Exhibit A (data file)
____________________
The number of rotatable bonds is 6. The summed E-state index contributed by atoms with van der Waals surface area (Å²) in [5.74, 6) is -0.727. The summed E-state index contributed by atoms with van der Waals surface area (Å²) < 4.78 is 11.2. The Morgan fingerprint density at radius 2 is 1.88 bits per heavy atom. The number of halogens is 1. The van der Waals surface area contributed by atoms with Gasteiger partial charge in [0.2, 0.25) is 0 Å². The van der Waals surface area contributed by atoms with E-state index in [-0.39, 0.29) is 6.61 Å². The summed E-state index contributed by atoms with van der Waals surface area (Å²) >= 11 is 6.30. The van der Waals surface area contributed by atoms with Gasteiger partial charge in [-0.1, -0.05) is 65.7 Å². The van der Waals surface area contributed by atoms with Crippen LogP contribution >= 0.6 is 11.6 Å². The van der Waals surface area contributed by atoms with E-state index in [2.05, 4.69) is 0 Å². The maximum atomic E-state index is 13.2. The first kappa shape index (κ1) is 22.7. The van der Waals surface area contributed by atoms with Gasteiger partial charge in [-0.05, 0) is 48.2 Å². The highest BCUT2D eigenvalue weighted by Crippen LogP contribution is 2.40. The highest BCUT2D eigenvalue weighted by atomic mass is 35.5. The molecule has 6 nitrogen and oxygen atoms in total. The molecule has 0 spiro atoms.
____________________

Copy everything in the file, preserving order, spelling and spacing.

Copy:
The number of rotatable bonds is 6. The summed E-state index contributed by atoms with van der Waals surface area (Å²) in [5.74, 6) is -0.727. The summed E-state index contributed by atoms with van der Waals surface area (Å²) < 4.78 is 11.2. The Morgan fingerprint density at radius 2 is 1.88 bits per heavy atom. The number of halogens is 1. The van der Waals surface area contributed by atoms with Gasteiger partial charge in [0.2, 0.25) is 0 Å². The van der Waals surface area contributed by atoms with E-state index in [-0.39, 0.29) is 6.61 Å². The summed E-state index contributed by atoms with van der Waals surface area (Å²) >= 11 is 6.30. The van der Waals surface area contributed by atoms with Gasteiger partial charge in [-0.1, -0.05) is 65.7 Å². The van der Waals surface area contributed by atoms with Crippen LogP contribution >= 0.6 is 11.6 Å². The van der Waals surface area contributed by atoms with E-state index in [2.05, 4.69) is 0 Å². The maximum atomic E-state index is 13.2. The first kappa shape index (κ1) is 22.7. The van der Waals surface area contributed by atoms with Gasteiger partial charge in [-0.05, 0) is 48.2 Å². The highest BCUT2D eigenvalue weighted by Crippen LogP contribution is 2.40. The highest BCUT2D eigenvalue weighted by atomic mass is 35.5. The molecule has 6 nitrogen and oxygen atoms in total. The molecule has 0 spiro atoms.